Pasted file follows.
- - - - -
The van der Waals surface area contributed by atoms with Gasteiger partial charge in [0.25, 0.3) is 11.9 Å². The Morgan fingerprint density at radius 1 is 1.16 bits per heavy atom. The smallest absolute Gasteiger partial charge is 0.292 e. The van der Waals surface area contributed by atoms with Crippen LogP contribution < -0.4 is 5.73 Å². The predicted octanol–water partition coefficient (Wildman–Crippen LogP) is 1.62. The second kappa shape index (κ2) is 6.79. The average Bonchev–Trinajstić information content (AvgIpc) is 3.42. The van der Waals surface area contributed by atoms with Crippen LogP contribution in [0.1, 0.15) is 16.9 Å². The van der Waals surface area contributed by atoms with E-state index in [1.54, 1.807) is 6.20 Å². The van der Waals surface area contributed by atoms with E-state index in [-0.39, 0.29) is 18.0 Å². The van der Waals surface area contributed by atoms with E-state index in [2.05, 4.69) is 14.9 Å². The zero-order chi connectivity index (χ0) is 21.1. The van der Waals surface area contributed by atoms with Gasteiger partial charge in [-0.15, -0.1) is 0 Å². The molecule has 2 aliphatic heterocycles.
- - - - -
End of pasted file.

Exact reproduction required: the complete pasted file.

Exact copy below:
The van der Waals surface area contributed by atoms with Gasteiger partial charge in [0.25, 0.3) is 11.9 Å². The Morgan fingerprint density at radius 1 is 1.16 bits per heavy atom. The smallest absolute Gasteiger partial charge is 0.292 e. The van der Waals surface area contributed by atoms with Crippen LogP contribution < -0.4 is 5.73 Å². The predicted octanol–water partition coefficient (Wildman–Crippen LogP) is 1.62. The second kappa shape index (κ2) is 6.79. The average Bonchev–Trinajstić information content (AvgIpc) is 3.42. The van der Waals surface area contributed by atoms with Crippen LogP contribution in [0.1, 0.15) is 16.9 Å². The van der Waals surface area contributed by atoms with E-state index in [1.54, 1.807) is 6.20 Å². The van der Waals surface area contributed by atoms with E-state index in [-0.39, 0.29) is 18.0 Å². The van der Waals surface area contributed by atoms with E-state index in [2.05, 4.69) is 14.9 Å². The zero-order chi connectivity index (χ0) is 21.1. The van der Waals surface area contributed by atoms with Gasteiger partial charge in [-0.15, -0.1) is 0 Å². The molecule has 2 aliphatic heterocycles.